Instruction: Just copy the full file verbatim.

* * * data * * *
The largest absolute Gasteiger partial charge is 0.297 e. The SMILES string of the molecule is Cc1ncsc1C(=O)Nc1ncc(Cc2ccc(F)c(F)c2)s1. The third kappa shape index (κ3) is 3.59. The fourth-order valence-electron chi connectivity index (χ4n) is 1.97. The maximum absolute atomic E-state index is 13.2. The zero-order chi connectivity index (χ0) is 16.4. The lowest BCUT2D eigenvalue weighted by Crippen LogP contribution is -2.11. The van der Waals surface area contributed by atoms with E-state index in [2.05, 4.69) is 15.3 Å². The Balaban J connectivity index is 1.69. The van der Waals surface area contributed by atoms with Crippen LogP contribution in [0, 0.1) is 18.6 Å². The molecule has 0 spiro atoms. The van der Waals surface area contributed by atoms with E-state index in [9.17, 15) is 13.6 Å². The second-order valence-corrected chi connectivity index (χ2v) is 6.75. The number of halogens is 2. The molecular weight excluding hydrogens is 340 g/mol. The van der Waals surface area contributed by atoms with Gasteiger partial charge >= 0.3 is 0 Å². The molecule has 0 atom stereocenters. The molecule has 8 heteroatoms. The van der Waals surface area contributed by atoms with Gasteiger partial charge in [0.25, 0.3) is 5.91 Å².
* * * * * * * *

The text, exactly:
The largest absolute Gasteiger partial charge is 0.297 e. The SMILES string of the molecule is Cc1ncsc1C(=O)Nc1ncc(Cc2ccc(F)c(F)c2)s1. The third kappa shape index (κ3) is 3.59. The fourth-order valence-electron chi connectivity index (χ4n) is 1.97. The maximum absolute atomic E-state index is 13.2. The zero-order chi connectivity index (χ0) is 16.4. The lowest BCUT2D eigenvalue weighted by Crippen LogP contribution is -2.11. The van der Waals surface area contributed by atoms with E-state index in [2.05, 4.69) is 15.3 Å². The Balaban J connectivity index is 1.69. The van der Waals surface area contributed by atoms with Crippen LogP contribution in [0, 0.1) is 18.6 Å². The molecule has 0 spiro atoms. The van der Waals surface area contributed by atoms with E-state index in [9.17, 15) is 13.6 Å². The second-order valence-corrected chi connectivity index (χ2v) is 6.75. The number of halogens is 2. The molecular weight excluding hydrogens is 340 g/mol. The van der Waals surface area contributed by atoms with Gasteiger partial charge >= 0.3 is 0 Å². The molecule has 0 atom stereocenters. The molecule has 8 heteroatoms. The van der Waals surface area contributed by atoms with Gasteiger partial charge in [0.25, 0.3) is 5.91 Å².